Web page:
U.S. Navy buys old helicopters from Japan for spare parts
By Mike Hixenbaugh
The Navy has purchased two decommissioned Japanese military helicopters and additional used parts, completing an international deal in the works for more than five years. The U.S. plans to harvest the aircraft for parts to maintain its aging fleet of MH-53E Sea Dragons.
A Navy spokeswoman couldn’t place a value on the acquisition, but it appears the service bought the used helicopters and parts at a steep discount, paying about $67,000. One Sea Dragon is worth about $60 million new.
“This is the result of a lot of hard work and cooperation on both sides,” said Kelly Burdick, a spokeswoman for Naval Air Systems Command, which is responsible for developing, equipping and maintaining Navy and Marine Corps aircraft.
DISTRESS SIGNAL: The Sea Dragon flies on
The Navy’s Sea Dragon program – initially set for retirement a decade ago – has long been hampered by a shortage of replacement parts, a problem that came to a head earlier this year after the service ordered fleet-wide inspections and repairs to fix potentially dangerous fuel lines and wiring bundles.
Some of the parts needed to make those repairs are not available and are no longer made by manufacturers, leaving two time-consuming options: Make the parts, or custom-order them from suppliers. As a result, a majority of the Sea Dragon fleet based at Norfolk Naval Station remains grounded. Some parts from those helicopters were cannibalized and sent overseas to streamline repairs on seven that are forward-deployed in South Korea and Bahrain.
Although the effort to acquire Japan’s used helicopters predates the current situation by several years, “certainly these parts are going to help the fleet,” Burdick said.
It’s unusual but not unprecedented for the U.S. military – by far the largest defense spender in the world – to seek used military equipment from other nations. In 2011, the U.S. acquired dozens of retired Harrier jets from Britain. Most of the time, though, the U.S. is the one shipping used equipment to other countries.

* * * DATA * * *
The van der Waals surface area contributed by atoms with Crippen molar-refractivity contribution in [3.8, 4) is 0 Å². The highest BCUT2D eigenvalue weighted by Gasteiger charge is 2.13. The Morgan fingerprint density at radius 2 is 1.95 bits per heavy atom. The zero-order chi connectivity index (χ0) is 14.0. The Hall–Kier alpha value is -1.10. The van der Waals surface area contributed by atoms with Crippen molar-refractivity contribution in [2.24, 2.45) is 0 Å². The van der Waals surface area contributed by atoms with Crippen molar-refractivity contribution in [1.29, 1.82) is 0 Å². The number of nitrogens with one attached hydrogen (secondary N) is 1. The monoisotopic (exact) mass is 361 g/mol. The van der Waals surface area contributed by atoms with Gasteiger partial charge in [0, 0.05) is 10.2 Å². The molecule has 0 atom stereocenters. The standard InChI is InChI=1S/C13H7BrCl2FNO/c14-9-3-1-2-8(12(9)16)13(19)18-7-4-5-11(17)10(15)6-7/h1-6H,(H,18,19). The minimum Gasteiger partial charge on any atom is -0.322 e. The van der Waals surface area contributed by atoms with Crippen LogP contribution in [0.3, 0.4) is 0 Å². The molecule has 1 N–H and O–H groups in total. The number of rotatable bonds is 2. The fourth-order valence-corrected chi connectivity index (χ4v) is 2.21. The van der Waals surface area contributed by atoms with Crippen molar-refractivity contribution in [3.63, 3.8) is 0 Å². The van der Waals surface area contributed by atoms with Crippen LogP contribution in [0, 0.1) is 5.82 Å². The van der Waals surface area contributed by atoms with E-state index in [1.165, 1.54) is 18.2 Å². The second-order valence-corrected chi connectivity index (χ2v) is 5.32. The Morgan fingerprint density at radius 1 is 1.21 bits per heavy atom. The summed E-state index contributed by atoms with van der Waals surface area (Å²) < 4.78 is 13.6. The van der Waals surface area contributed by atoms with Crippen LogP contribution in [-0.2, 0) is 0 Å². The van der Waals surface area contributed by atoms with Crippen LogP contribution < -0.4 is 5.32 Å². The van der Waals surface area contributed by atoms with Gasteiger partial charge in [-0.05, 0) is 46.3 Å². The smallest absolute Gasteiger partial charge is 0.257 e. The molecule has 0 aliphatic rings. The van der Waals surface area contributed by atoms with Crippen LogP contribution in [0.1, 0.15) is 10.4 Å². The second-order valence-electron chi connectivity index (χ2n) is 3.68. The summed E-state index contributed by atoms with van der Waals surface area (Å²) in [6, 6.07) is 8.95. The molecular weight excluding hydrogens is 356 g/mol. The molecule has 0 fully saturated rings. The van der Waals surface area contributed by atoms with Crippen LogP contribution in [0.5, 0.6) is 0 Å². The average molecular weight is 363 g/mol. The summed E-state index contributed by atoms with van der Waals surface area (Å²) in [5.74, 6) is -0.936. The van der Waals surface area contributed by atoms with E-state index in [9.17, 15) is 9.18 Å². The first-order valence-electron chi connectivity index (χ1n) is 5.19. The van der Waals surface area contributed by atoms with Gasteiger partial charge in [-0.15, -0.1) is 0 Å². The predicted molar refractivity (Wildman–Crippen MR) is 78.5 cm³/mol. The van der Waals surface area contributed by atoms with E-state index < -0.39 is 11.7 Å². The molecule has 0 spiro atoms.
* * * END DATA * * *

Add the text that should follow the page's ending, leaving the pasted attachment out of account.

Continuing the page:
The deal was completed May 13. Included in the acquisition: two airframes, 12 engines and two sets of tow booms and ramp boxes – components needed to perform the helicopter’s mine-sweeping mission.
The Pilot first reported on the negotiations to buy used Japanese helicopters last year after obtaining internal emails detailing the proposed deal. At the time, Navy and Japanese military officials declined to comment.
Japan ultimately agreed to the deal “based on our nations’ mutual security needs,” Burdick said Wednesday. It was the only other country that bought Sea Dragons back when Sikorsky Aircraft Corp. was building the mine-clearing helicopters for the U.S. Navy in the 1980s. Japan decided to retire its fleet of 11 Sea Dragons last decade as the aircraft approached the end of its planned service life, replacing it with a smaller and more efficient Italian-built helicopter, the MCH-101.
The U.S. Navy had planned to retire its Sea Dragons – its only mine-clearing aircraft – around the same time. But after a failed effort to outfit a smaller helicopter with mine-clearing equipment, top brass determined the Sea Dragons would need to continue flying until 2025.
Of the more than 40 Sea Dragons purchased by the U.S., 28 remain in service.
The Navy has not ruled out the possibility of purchasing more of Japan’s Sea Dragons, Burdick said.Back to Top